Instead, Klarna covers the initial cost and the customer can either pay in 30 days or in a few interest-free installments. As such, shoppers can buy items before they get paid, or, if your store accepts returns, they can order multiple items and keep the ones they want without paying for everything upfront and waiting for a refund. This can increase the admin work for your store, but can also generate a lot of goodwill with customers.
Cryptocurrency has been gaining popularity in recent years, and it’s becoming increasingly accepted as a form of ecommerce payment. The most high-profile instance of this was the recent announcement that people can use Bitcoin to buy a Tesla. Buyers often tout the security advantages of cryptocurrency, but there are also benefits for your store: there are low processing fees, no chargebacks, and it’s a simple way for processing both local and international transactions.
Whether you offer any or all of these ecommerce payment solutions is entirely up to you; however, your decision will influence which customers choose to shop at your store.
Deciding which payment solution to offer is about finding the right balance between making it appealing for customers to shop with you and the solution being used by enough people to justify including it. For example, everyone will expect to be able to pay by credit card. Still, if your shop only accepted credit cards, you would alienate many people who enjoy the convenience of PayPal or Klarna.
The 7 Best Payment Processing Companies
For your store to launch and collect payments, you must look at different payment solutions companies and choose the most appropriate ones. In this section, we’ll do a quick ecommerce payment processing comparison to help you see the available options and differences between them. All of the ecommerce payment processors in this list have strong security and are PCI-compliant.
1. Amazon Pay
Boasting all the convenience and features you’d expect from a giant like Amazon, it can be used on any platform (including Kindle), works with Alexa to provide delivery notifications, and has numerous plug-ins as well as extensions to make it a comprehensive option. Amazon also likes to mention that 91% of Amazon Pay customers would use it again.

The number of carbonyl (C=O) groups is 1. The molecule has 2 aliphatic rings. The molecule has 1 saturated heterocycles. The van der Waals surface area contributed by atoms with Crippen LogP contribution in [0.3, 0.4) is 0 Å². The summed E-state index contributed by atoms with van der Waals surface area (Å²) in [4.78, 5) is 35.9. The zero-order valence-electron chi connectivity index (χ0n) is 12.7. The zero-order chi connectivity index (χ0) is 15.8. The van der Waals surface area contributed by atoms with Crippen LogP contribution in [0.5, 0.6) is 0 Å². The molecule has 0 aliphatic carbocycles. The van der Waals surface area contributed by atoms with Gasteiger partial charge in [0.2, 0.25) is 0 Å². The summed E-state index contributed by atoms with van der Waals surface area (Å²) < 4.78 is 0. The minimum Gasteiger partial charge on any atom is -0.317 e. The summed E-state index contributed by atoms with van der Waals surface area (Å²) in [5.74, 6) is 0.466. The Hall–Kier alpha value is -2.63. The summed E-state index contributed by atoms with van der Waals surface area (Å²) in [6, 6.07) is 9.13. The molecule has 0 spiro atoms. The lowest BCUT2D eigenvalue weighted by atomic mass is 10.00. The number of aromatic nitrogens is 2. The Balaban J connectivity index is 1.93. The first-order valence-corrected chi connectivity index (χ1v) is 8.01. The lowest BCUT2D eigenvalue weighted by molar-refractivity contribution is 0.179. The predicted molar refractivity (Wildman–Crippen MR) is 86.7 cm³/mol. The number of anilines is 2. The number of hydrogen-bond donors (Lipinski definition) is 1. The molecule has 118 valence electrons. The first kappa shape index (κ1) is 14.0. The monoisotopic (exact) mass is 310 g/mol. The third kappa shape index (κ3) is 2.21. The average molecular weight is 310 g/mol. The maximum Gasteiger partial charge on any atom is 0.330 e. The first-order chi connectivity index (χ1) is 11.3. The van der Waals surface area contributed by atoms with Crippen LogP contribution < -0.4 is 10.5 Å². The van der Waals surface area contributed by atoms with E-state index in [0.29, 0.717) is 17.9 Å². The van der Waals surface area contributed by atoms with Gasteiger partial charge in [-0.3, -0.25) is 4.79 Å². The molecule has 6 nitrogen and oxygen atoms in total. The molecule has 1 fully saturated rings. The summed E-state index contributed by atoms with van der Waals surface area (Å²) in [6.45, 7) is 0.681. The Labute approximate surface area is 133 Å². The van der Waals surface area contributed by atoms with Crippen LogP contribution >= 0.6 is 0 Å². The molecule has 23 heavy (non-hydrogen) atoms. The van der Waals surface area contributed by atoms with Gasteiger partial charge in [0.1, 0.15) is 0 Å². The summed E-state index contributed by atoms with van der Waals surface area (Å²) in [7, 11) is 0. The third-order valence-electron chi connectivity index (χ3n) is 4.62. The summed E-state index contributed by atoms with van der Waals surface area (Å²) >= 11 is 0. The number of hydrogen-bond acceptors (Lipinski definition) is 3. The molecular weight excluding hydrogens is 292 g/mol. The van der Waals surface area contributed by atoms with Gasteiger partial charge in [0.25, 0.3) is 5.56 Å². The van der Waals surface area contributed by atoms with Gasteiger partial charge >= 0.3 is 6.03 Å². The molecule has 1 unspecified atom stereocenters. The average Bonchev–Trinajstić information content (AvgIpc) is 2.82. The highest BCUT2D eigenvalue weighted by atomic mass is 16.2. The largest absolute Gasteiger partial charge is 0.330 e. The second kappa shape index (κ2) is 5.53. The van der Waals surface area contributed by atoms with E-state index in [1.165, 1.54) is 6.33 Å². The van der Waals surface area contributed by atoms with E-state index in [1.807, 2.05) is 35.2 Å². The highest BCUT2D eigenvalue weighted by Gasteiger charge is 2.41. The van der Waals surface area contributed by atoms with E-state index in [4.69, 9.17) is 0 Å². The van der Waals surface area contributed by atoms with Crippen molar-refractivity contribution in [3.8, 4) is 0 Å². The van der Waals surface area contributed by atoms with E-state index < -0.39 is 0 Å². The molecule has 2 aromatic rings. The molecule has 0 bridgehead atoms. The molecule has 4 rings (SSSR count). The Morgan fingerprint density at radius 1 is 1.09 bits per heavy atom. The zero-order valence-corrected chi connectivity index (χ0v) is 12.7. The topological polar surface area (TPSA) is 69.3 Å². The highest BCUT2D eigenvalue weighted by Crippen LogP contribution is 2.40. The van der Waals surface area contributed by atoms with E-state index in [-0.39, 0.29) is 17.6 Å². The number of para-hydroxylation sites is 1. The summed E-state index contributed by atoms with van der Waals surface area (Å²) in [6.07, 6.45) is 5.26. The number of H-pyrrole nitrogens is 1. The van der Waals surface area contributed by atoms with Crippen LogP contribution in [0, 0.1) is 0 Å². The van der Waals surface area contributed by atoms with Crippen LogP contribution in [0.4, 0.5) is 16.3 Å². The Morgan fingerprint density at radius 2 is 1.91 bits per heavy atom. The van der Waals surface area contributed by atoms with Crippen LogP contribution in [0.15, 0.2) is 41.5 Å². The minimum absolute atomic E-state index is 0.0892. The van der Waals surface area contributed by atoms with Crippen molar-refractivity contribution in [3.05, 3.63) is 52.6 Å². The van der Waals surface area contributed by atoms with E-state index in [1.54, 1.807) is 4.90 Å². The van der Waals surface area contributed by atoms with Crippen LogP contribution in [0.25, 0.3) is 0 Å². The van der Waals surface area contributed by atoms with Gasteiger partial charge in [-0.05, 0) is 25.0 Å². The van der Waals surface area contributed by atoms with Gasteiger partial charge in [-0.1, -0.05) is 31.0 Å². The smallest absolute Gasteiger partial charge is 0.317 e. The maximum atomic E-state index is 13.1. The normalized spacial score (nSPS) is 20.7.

2. Apple Pay
Although one of the more recent payment processing companies, Apple Pay has become popular. With the convenience of Face ID and Touch ID, one of the most impressive features is that it’s simple to use on any Apple device, from iPhone to MacBook. The standout privacy feature is that the customer’s payment information is never actually shared: Apple creates a unique transaction code for every purchase.
Backed by PayPal, Braintree is the only ecommerce payment processing company that offers Apple Pay, Google Pay, PayPal, and credit and debit cards in a single integration. This makes it an effective way to offer a variety of payment options, all from a single payment solution.
For US-based businesses that need to process credit card payments, Fast Charge is a company worth looking at. As an ecommerce payment processing company, Fast Charge allows your store to accept credit card payments and its Authorize.net Emulator enables you to use it with most shopping carts even if Fast Charge isn’t listed as a payment gateway directly.
A direct debit solution for businesses of all sizes, GoCardless enables you to collect recurring payments without chasing customers each month. It can also connect to your business software, like Xero and Quickbooks, to automate payments.
A true giant in the payment processing space, PayPal doesn’t just let you receive payments—it also issues invoices, has built-in security features including fraud protection, and even provides merchant accounts.
One of the most popular ecommerce payment processing companies, Stripe accepts one-off payments as well as subscriptions, and boasts uptime above 99.9%—so you have peace of mind that your store can accept payments reliably. Stripe also handles over 135 currencies and payment methods, making it a robust option for stores that sell around the world.
Ecommerce payment processing is a large topic, and this article is the tip of the iceberg. While it’s important to try and find the best payment processor for your business, it’s possible to move to a different one later if you need to—so try not to become overwhelmed with the terminology and options.
Also remember that a payment processor is only one part of your store’s online requirements. Another valuable platform to consider is your email marketing software, which can help reduce cart abandons and improve ROI. As an ecommerce-first platform, Omnisend offers a range of features including visual workflows and automated SMS to improve your relationship with customers and make your store more profitable than ever.